Wednesday, July 23, 2008

The Issue of Pardons

Speculation is beginning about GWB's use of pardons at the end of his term. Numerous members of the adminis- tration, past and present and himself included, are in serious legal jeopardy once the Torture Party is out of office.

Will Bush issue pardons? It's hard to imagine he wouldn't.

But to whom?

My guess is there are some scoundrels who will demand preemptive pardons. Cheney, Addington, and Rove will clearly be in this group. They'll have no compunctions about it, feel no shame. They'll see it as a necessity brought on by the curse of living in the same world as lesser beings. They'll see themselves as Ollie North martyrs.

There are some who will beg for pardons. Alberto Gonzalez, Donald Rumsfeld, John Yoo, and Doug Feith would fit in this category. They're out of power now, and don't have the access they once had.

Pardons seem likely for both of the above categories.

But there might be another category. Suppose there were actually members of the Bush Administration whose moral compasses didn't point downward. Suppose there were people who thought, "Oh, my God. These people are lunatics, what should I do?" And suppose they decided, "I need to stay right where I am, because if I leave, I'll surely be replaced by someone with no character at all."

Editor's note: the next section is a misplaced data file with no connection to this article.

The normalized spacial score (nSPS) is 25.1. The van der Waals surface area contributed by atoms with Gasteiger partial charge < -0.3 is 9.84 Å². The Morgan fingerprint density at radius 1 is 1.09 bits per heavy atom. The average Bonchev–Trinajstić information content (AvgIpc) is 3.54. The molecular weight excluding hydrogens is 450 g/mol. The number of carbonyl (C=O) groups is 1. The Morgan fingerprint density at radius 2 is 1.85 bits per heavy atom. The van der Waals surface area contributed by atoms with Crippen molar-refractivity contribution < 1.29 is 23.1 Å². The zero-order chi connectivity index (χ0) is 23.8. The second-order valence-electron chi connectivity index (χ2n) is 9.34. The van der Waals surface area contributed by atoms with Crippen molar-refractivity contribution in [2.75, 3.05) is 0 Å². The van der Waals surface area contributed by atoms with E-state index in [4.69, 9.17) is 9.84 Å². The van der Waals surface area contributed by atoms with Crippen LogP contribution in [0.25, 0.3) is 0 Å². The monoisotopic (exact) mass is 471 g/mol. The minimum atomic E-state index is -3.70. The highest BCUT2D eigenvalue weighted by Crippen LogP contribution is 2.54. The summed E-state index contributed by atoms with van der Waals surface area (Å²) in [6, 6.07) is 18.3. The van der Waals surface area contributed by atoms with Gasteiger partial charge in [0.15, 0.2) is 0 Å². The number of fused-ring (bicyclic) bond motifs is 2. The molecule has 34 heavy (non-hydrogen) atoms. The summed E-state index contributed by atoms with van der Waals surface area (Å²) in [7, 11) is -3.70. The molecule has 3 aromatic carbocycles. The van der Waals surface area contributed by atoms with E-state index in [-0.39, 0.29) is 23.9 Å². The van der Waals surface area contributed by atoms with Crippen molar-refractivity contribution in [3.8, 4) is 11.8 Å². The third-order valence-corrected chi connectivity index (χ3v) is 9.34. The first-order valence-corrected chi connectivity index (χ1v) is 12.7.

And by staying on, they made themselves vulnerable to prosecution, as well. Powell? Ashcroft? Rice? It would take a mind reader to know for sure.

The same character that caused the best to make themselves vulnerable might keep them from requesting, or accepting, a pardon. How's that for bitter irony?

Finally, where do you stop? At what level of the bureaucracy? At what level of malfeasance? And how do you keep the next level -- the first unpardoned level -- from going before the Senate investigating committees and singing their songs?

It's a dilemma.

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